Leonard Cohen Returns with Old Ideas while Lana Del Ray Tries To Deliver Some New Ones

A songwriting legend returns to the studio, while a Internet sensation tries to prove she’s more than a YouTube fluke.

Add It To The Collection – At 77 years of age Leonard Cohen should be sitting on a beach somewhere enjoying retirement. Finding himself practically broke a few years back after being defrauded by his manager, Cohen went back on the road and literally found his voice again. Following a string of successful gigs, Cohen delivers Old Ideas, an appropriate title for this collection of ten songs that have the Montrealer revisiting the themes of love, life, loss, religion and, as can be expected at his age, regret. The voice, if you can believe it, is deeper, raspier and at times barely audible as a breath croaked over a simple melody. While the music is basic, when mixed with Cohen’s words and delivery there is an edginess that harkens back to his best work. It’s like you know what the next line will be but you almost don’t want to hear it because of the bitter truth it holds. Must Have Track: Clocking in at more than seven minutes, “Amen” is the centrepiece of the album. Cohen spends the time well getting increasingly aggravated as the ‘Tell Me Again’ refrain leads to a series of questions about when things will get better, where they went wrong and who’s to blame. It’s classic Cohen and could be considered a loose follow-up or compliment to perhaps his best know track, “Hallelujah”.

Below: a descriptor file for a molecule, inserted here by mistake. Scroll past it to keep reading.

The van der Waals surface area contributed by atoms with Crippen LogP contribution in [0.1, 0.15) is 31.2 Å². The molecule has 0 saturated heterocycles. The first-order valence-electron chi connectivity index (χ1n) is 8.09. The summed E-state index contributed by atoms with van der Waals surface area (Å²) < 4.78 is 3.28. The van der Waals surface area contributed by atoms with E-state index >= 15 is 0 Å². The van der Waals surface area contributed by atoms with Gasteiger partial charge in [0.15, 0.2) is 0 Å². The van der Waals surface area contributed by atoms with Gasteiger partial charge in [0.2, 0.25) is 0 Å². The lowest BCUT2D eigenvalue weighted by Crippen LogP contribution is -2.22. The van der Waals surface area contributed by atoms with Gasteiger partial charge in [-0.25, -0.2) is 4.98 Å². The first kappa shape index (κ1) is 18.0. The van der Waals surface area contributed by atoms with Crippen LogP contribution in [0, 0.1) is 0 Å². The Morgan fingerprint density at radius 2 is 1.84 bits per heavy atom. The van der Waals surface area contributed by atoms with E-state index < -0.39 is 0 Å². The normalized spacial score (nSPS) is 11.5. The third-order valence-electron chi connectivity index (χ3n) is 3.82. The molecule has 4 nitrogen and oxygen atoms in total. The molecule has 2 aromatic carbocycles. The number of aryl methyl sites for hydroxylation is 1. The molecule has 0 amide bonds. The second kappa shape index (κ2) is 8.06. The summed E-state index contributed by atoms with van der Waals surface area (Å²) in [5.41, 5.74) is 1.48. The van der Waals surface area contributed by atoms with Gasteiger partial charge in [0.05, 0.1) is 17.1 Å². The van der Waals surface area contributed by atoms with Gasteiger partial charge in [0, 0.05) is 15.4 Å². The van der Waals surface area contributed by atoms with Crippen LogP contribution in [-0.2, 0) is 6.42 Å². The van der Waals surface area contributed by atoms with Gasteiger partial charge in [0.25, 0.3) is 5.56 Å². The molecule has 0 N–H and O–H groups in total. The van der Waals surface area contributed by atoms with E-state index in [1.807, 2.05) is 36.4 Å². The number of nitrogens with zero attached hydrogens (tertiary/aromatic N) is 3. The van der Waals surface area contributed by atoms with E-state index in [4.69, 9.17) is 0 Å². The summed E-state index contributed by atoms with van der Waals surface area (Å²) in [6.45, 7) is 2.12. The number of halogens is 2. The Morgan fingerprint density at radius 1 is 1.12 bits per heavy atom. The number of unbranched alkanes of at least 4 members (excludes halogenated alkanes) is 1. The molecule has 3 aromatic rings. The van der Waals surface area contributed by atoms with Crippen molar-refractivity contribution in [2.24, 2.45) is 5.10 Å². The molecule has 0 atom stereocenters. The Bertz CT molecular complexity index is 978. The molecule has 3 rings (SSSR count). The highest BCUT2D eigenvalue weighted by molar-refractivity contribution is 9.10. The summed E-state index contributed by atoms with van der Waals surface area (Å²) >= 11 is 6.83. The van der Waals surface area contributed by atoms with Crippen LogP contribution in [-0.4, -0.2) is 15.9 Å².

Skip It — A major media firestorm was created a few weeks back when Lana Del Ray performed two songs on Saturday Night Live. I haven’t seen the performances, but apparently Del Ray’s vocals and performance style didn’t resonate as everyone from NBC news anchor Brian Williams to Juliette Lewis lined up to take shots at the 25-year-old New Yorker. Quick to defend Del Ray was one time ‘next big thing’ Liz Phair in an op-ed piece published in The Wall Street Journal – you can read Phair’s piece here. As Phair writes, the controversy has done a lot to raise the profile of Del Ray and get her noticed. It’s why I decided to take a listen to her official full-length debut, titled Born To Die. The album is a slow burn of moody echo and what appears to be the story or an angst-filled lover scorned. However, unlike Adele on her breakout release, 21, Del Ray doesn’t come across as authentic – never mind not nearly as talented in the vocal department. It’s almost like Del Ray – real name Elizabeth “Lizzy” Grant and daughter of a wealthy internet tycoon – is playing a role on Born To Die. From her physical image to her vocal style and live appearances it’s hard to tell exactly what she’s all about, but one thing is for sure, for someone with limited ability, she’s getting a ton of attention.

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